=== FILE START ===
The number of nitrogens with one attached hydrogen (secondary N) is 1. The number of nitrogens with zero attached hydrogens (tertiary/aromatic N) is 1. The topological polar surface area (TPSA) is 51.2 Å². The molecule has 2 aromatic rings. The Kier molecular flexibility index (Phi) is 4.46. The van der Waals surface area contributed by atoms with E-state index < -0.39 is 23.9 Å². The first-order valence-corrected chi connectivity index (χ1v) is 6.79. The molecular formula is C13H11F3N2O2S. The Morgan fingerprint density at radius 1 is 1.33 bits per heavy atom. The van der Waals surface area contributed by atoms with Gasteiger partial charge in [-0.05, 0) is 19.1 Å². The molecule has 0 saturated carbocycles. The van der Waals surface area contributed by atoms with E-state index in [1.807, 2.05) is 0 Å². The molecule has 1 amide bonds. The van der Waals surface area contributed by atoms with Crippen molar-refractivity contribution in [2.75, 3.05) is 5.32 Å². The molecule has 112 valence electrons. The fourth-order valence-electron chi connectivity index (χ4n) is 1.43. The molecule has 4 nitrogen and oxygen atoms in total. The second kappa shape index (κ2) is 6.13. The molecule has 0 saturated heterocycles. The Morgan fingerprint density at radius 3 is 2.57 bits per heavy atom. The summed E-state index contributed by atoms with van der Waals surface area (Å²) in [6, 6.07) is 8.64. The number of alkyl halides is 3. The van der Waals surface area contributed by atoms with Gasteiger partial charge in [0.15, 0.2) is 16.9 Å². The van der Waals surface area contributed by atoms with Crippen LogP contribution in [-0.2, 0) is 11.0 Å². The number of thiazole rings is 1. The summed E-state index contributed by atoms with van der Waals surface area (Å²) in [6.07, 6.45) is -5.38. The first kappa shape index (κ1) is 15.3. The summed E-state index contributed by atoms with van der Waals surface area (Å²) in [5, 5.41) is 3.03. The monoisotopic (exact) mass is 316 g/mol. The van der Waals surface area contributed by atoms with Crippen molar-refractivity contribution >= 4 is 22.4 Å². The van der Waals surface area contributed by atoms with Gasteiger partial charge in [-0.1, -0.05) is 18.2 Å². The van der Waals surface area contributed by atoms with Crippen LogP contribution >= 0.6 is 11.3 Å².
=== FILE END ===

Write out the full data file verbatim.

The number of nitrogens with one attached hydrogen (secondary N) is 1. The number of nitrogens with zero attached hydrogens (tertiary/aromatic N) is 1. The topological polar surface area (TPSA) is 51.2 Å². The molecule has 2 aromatic rings. The Kier molecular flexibility index (Phi) is 4.46. The van der Waals surface area contributed by atoms with E-state index < -0.39 is 23.9 Å². The first-order valence-corrected chi connectivity index (χ1v) is 6.79. The molecular formula is C13H11F3N2O2S. The Morgan fingerprint density at radius 1 is 1.33 bits per heavy atom. The van der Waals surface area contributed by atoms with Gasteiger partial charge in [-0.05, 0) is 19.1 Å². The molecule has 0 saturated carbocycles. The van der Waals surface area contributed by atoms with E-state index in [1.807, 2.05) is 0 Å². The molecule has 1 amide bonds. The van der Waals surface area contributed by atoms with Crippen molar-refractivity contribution in [2.75, 3.05) is 5.32 Å². The molecule has 112 valence electrons. The fourth-order valence-electron chi connectivity index (χ4n) is 1.43. The molecule has 4 nitrogen and oxygen atoms in total. The second kappa shape index (κ2) is 6.13. The molecule has 0 saturated heterocycles. The Morgan fingerprint density at radius 3 is 2.57 bits per heavy atom. The summed E-state index contributed by atoms with van der Waals surface area (Å²) in [6, 6.07) is 8.64. The number of alkyl halides is 3. The van der Waals surface area contributed by atoms with Gasteiger partial charge in [0.15, 0.2) is 16.9 Å². The van der Waals surface area contributed by atoms with Crippen LogP contribution in [-0.2, 0) is 11.0 Å². The number of thiazole rings is 1. The summed E-state index contributed by atoms with van der Waals surface area (Å²) in [6.07, 6.45) is -5.38. The first kappa shape index (κ1) is 15.3. The summed E-state index contributed by atoms with van der Waals surface area (Å²) in [5, 5.41) is 3.03. The monoisotopic (exact) mass is 316 g/mol. The van der Waals surface area contributed by atoms with Crippen molar-refractivity contribution >= 4 is 22.4 Å². The van der Waals surface area contributed by atoms with Gasteiger partial charge in [-0.1, -0.05) is 18.2 Å². The van der Waals surface area contributed by atoms with Crippen LogP contribution >= 0.6 is 11.3 Å².